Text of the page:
This is not appropriate or necessary and should be removed. The Bill would be strengthened by the addition of clauses setting out specifically that the court should not presume that any particular arrangement is in the child’s best interests.
We are not convinced that changing the language of custody and access to parenting time and decision-making responsibility will have the results the Minister is hoping for.
The definition of decision-making responsibility at the beginning of the Bill is general and lacks detail. Coupled with clause 16.2(3), which says that a person with parenting time has “exclusive authority” to make day-to-day decisions about the child, the Bill creates a broad opening for an abusive spouse to intentionally interfere with the other spouse’s ability to make decisions about the children. Children’s lives do not neatly divide into big decisions and day-to-day decisions; a reality that can be easily manipulated by a spouse who seeks to maintain control over the other spouse rather than to ensure the children’s best interests. We have seen this time and again in our work with women.
We suggest providing a detailed but non-exhaustive list of the kinds of decisions a parent with decision-making responsibility would have. We also recommend changing the provisions with respect to day-to- day decision making and adding a provision that those decisions shall not conflict with decisions made by the parent with decision-making responsibilities.
We appreciate the inclusion of a provision to speak to non-parental time with children, an arrangement that is a reality for an increasing number of families in Canada where grandparents, in particular, play significant roles in the lives of their grandchildren.
However, we do not want to see this provision used by an abusive spouse who has limited or no time with his children because of safety concerns, who then manipulates his parents into seeking contact as a back-door way to allow him to see his children.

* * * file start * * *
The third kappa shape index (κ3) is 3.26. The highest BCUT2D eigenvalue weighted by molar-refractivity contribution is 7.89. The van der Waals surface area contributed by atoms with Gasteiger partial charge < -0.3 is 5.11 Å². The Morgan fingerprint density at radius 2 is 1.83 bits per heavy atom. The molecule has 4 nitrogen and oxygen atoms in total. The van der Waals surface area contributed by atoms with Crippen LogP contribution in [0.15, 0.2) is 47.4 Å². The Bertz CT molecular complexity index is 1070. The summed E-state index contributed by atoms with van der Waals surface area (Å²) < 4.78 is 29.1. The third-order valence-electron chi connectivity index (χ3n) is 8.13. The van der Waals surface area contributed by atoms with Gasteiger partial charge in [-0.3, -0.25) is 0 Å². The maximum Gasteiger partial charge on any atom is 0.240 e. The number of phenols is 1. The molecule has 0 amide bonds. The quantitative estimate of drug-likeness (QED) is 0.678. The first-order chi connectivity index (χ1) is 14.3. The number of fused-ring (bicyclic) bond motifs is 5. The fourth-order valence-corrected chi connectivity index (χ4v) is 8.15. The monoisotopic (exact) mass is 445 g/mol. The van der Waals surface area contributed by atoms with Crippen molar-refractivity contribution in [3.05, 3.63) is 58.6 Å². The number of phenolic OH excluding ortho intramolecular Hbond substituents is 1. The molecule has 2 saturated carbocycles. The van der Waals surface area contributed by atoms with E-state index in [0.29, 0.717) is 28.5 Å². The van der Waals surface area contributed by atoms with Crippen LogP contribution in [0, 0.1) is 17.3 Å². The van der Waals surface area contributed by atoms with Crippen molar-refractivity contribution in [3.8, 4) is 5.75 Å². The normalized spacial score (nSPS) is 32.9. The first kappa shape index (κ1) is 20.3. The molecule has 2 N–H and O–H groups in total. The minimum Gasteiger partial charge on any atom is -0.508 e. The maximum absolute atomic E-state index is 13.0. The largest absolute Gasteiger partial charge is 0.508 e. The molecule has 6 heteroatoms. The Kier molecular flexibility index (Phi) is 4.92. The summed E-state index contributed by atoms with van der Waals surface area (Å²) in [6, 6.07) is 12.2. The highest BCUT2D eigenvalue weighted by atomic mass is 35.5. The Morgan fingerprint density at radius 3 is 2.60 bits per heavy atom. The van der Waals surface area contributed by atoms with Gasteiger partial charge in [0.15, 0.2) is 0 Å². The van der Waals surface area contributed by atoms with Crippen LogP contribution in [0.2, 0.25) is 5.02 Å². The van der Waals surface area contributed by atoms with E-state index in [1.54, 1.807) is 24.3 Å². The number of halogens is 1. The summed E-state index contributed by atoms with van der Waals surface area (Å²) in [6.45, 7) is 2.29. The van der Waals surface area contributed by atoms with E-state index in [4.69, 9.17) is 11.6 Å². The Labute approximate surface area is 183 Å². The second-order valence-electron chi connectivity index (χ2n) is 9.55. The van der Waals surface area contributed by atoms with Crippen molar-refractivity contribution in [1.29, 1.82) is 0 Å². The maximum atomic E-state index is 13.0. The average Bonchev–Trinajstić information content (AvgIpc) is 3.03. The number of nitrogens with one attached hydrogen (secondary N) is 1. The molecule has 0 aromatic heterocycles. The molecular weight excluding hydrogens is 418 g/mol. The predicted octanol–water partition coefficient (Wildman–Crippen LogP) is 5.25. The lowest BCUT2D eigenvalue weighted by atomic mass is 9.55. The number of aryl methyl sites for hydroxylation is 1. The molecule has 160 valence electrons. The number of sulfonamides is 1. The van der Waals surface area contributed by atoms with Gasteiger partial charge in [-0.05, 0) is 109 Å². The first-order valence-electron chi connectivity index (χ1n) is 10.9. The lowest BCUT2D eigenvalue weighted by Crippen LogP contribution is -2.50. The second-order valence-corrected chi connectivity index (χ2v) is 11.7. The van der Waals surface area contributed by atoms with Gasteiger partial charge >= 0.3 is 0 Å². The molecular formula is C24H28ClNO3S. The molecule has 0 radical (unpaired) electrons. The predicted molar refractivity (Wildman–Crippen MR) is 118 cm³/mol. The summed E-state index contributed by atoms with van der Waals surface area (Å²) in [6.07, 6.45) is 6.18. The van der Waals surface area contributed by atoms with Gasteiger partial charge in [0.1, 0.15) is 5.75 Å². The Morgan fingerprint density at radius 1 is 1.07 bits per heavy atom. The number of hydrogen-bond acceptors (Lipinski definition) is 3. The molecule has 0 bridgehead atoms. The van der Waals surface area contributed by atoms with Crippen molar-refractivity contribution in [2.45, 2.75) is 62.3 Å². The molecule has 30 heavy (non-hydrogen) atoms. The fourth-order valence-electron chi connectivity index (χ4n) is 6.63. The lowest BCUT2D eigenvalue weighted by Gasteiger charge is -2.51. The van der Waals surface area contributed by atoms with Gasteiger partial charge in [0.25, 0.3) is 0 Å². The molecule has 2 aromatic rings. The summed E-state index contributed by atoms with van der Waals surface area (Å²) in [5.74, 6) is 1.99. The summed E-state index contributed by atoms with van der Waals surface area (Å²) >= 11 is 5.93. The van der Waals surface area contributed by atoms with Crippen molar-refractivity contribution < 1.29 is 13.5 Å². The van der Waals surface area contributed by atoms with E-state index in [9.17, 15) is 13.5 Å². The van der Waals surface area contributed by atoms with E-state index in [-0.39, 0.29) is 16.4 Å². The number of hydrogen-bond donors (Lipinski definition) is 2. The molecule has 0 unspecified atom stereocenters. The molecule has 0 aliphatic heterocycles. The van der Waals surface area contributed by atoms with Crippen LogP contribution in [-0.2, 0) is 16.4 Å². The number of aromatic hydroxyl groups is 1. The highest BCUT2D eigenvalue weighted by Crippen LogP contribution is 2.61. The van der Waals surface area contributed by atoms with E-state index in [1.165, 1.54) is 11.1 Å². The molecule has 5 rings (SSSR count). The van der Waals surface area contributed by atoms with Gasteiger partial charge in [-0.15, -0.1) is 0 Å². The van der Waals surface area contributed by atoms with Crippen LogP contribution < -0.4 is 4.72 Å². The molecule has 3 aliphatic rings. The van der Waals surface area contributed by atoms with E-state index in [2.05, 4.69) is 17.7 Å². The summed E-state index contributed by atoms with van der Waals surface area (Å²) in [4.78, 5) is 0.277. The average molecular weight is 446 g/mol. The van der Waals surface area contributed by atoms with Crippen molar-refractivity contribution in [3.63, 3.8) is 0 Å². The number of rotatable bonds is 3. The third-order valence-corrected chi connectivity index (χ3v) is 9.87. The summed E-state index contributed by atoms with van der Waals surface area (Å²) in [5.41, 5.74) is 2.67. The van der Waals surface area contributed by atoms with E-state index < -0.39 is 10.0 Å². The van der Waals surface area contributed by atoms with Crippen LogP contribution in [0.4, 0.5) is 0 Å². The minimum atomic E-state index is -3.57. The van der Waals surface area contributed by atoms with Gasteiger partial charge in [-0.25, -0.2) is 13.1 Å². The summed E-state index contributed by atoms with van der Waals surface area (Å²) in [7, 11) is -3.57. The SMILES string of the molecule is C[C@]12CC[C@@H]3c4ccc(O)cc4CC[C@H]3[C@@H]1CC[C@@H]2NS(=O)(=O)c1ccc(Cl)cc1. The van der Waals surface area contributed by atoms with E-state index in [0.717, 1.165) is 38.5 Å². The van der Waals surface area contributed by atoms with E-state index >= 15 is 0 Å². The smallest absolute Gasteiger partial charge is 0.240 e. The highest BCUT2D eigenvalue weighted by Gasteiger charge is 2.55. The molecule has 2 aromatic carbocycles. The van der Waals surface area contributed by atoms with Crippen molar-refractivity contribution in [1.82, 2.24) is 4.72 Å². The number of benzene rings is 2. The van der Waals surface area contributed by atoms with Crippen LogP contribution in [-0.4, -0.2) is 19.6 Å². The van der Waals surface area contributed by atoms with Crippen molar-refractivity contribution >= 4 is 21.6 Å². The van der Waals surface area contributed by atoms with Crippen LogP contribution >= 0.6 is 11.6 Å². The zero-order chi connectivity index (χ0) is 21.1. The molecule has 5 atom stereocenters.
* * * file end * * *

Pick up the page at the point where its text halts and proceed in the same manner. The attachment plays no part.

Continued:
We propose stronger language to require that the best interests of the child test be applied as well as other relevant factors when a contact order is being considered.
. . .
Finally, subject to any questions you may have for me, let me say that, while I hope the Committee will be persuaded by the recommendations in our Brief, I also hope this Bill is able to move quickly through the remaining stages so the Divorce Act can become a law that protects the best interests of children, that understands family violence, that reduces child poverty and that increases access to justice for families in Canada.
Where to now?
The Committee is hearing from a number of women’s equality-seeking organizations, whose perspectives are very similar to those set forward by NAWL and Luke’s Place. It is also hearing from proponents of shared parenting (aka fathers’ rights activists), who continue to present a dishonest picture of what happens in families in this country, as well as lawyers, lawyers’ associations and academics.
We hope to see the Bill, possibly with some of the amendments we are suggested, pass Third Reading and move on to the Senate before the December recess. Stay tuned for further updates!